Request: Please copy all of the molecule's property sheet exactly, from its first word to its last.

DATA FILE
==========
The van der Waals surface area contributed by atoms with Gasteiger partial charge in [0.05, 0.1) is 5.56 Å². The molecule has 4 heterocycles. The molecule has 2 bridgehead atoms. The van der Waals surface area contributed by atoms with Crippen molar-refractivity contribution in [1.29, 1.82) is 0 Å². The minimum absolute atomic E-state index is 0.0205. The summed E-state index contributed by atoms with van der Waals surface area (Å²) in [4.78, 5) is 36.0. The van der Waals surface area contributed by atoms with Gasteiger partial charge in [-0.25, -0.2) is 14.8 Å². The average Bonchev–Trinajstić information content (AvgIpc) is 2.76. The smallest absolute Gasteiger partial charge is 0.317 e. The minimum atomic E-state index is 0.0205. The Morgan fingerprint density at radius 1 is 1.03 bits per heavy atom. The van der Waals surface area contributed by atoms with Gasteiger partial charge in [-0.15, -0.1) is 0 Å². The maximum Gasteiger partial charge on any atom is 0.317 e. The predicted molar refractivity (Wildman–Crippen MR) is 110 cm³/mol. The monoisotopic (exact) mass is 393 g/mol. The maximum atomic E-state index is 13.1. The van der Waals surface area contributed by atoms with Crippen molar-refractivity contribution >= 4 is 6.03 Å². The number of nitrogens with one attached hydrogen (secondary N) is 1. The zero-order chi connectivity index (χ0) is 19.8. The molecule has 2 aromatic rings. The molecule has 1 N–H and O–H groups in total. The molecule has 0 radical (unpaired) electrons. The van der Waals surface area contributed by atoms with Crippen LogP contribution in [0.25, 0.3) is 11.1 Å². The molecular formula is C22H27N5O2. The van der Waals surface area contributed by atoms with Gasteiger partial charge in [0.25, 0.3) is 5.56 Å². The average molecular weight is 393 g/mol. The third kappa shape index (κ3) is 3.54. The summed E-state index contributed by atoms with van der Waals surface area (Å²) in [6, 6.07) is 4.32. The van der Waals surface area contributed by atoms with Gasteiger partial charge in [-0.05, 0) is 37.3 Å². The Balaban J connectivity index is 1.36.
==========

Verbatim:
The van der Waals surface area contributed by atoms with Gasteiger partial charge in [0.05, 0.1) is 5.56 Å². The molecule has 4 heterocycles. The molecule has 2 bridgehead atoms. The van der Waals surface area contributed by atoms with Crippen molar-refractivity contribution in [1.29, 1.82) is 0 Å². The minimum absolute atomic E-state index is 0.0205. The summed E-state index contributed by atoms with van der Waals surface area (Å²) in [4.78, 5) is 36.0. The van der Waals surface area contributed by atoms with Gasteiger partial charge in [-0.25, -0.2) is 14.8 Å². The average Bonchev–Trinajstić information content (AvgIpc) is 2.76. The smallest absolute Gasteiger partial charge is 0.317 e. The minimum atomic E-state index is 0.0205. The Morgan fingerprint density at radius 1 is 1.03 bits per heavy atom. The van der Waals surface area contributed by atoms with Gasteiger partial charge in [-0.15, -0.1) is 0 Å². The maximum Gasteiger partial charge on any atom is 0.317 e. The predicted molar refractivity (Wildman–Crippen MR) is 110 cm³/mol. The monoisotopic (exact) mass is 393 g/mol. The maximum atomic E-state index is 13.1. The van der Waals surface area contributed by atoms with Crippen molar-refractivity contribution >= 4 is 6.03 Å². The number of nitrogens with one attached hydrogen (secondary N) is 1. The zero-order chi connectivity index (χ0) is 19.8. The molecule has 2 aromatic rings. The molecule has 1 N–H and O–H groups in total. The molecule has 0 radical (unpaired) electrons. The van der Waals surface area contributed by atoms with Crippen LogP contribution in [0.25, 0.3) is 11.1 Å². The molecular formula is C22H27N5O2. The van der Waals surface area contributed by atoms with Gasteiger partial charge in [0.25, 0.3) is 5.56 Å². The average molecular weight is 393 g/mol. The third kappa shape index (κ3) is 3.54. The summed E-state index contributed by atoms with van der Waals surface area (Å²) in [6, 6.07) is 4.32. The van der Waals surface area contributed by atoms with Gasteiger partial charge in [-0.05, 0) is 37.3 Å². The Balaban J connectivity index is 1.36.